Friday, December 14, 2007

More prayers needed...

Just got off the phone with my sister-in-law a few hours ago. Dad took a turn for the worst last night into this morning.

I simply ask for continued prayers during this difficult time.

Monday, December 10, 2007

Dad update...

Thanks to those of you who have offered prayers and sent well wishes regarding my Dad. After a rough ten days he has made significant improvements. He had to go into emergency surgery to relieve an intestinal obstruction. They were about to remove a part of his intestines, but once they opened him up they realized that it was only abdominal adhesions that formed over the years from previous surgery scars.

He was in ICU for quite awhile as he not only had to recover from the surgery, but he also had congestive heart failure due to excessive fluid buildup in the lungs. It was touch-&-go there for awhile, but things slowly improved. He was eventually taken off the respirator and the intubation. A few days ago he was moved out of ICU, and is now in telemetry. And just this morning they were finally able to remove the NG tube, and he was able to eat real food (such as it is: Jello, soup, etc...) for the first time. With the last of the tubes out it makes it much easier for him to talk, so I'm hoping to be able to talk with him over the phone tomorrow morning.

So, thanks again for all of your thoughts and prayers. It has been greatly appreciated.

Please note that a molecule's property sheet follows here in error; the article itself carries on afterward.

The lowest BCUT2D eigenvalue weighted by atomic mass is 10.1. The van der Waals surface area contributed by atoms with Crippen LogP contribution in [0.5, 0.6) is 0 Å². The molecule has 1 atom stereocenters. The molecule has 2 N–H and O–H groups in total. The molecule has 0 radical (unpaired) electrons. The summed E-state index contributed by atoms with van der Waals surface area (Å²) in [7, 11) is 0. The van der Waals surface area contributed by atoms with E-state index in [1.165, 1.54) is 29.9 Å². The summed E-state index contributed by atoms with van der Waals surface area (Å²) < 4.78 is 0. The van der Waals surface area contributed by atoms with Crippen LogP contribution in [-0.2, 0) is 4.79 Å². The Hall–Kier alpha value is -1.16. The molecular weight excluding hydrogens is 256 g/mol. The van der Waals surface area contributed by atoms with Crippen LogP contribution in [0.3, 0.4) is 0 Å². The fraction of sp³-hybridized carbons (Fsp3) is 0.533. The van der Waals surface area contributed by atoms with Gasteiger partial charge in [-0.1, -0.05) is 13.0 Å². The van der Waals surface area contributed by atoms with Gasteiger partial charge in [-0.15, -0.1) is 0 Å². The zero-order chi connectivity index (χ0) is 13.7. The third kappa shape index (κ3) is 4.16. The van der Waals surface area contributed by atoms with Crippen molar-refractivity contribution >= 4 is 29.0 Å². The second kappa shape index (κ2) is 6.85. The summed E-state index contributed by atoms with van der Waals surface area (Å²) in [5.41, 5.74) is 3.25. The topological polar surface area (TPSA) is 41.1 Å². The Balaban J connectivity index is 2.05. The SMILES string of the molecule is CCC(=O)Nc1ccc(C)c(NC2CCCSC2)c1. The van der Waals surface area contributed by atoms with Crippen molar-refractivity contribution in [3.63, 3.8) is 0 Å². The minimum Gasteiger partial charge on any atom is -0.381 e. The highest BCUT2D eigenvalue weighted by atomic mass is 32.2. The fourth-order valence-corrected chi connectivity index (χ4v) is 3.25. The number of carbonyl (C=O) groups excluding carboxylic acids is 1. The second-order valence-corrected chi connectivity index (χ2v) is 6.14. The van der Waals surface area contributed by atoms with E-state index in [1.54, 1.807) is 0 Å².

Saturday, December 08, 2007

Veep Spot Speculation...

Katheryn Jean Lopez over at NRO starts her recent column with this intriguing sentence:
I don’t know who the Republican nominee for president of the United States will turn out to be in a few months, but whoever he is, his vice-presidential pick should be Bill Bennett.

The whole column says what I've been thinking for quite some time. I'd actually prefer if he was on the top of the Republican ticket, but I'll taken him in the #2 slot if the eventual nominee is Thompson or Hunter.

Thursday, December 06, 2007

Sorry, Mitt, but I'm not impressed...

So, Romney felt the need to talk about his faith. Jimmy Akin ain't impressed. Neither are most other people (except for the typical Romney shills).

I'm not impressed either. Aside from the issues that Jimmy points out, my additional concerns include the fact that Romney (to me) comes off as a Slick Willy redux with a non-conservative track record as governor of a liberal northeastern state.

Sorry, Mitt.

I'm not thrilled with ANY of the presidential candidates from EITHER party.

But, for the time being, I'm sticking with either Duncan Hunter or Fred Thompson as the most favorable to me of a sorry lot.

Sunday, December 02, 2007

Dad update...

I've been in constant contact with my siblings back east. Dad's surgery went much better than expected. Turns out that the blockage was due to... (gee, flashback to 1996)... abdominal adhesions. The surgeons were able to fix the problem WITHOUT having to remove any intestines. He came out of surgery and recovery okay, and is currently in ICU. He was intubated and was on a breathing machine for a couple days, and has subsequently been taken off of those devices.

He's not out of the woods yet. He has fluid in the lungs (though it has gotten better since before the surgery), and the doctors want to make sure this doesn't turn into pneumonia.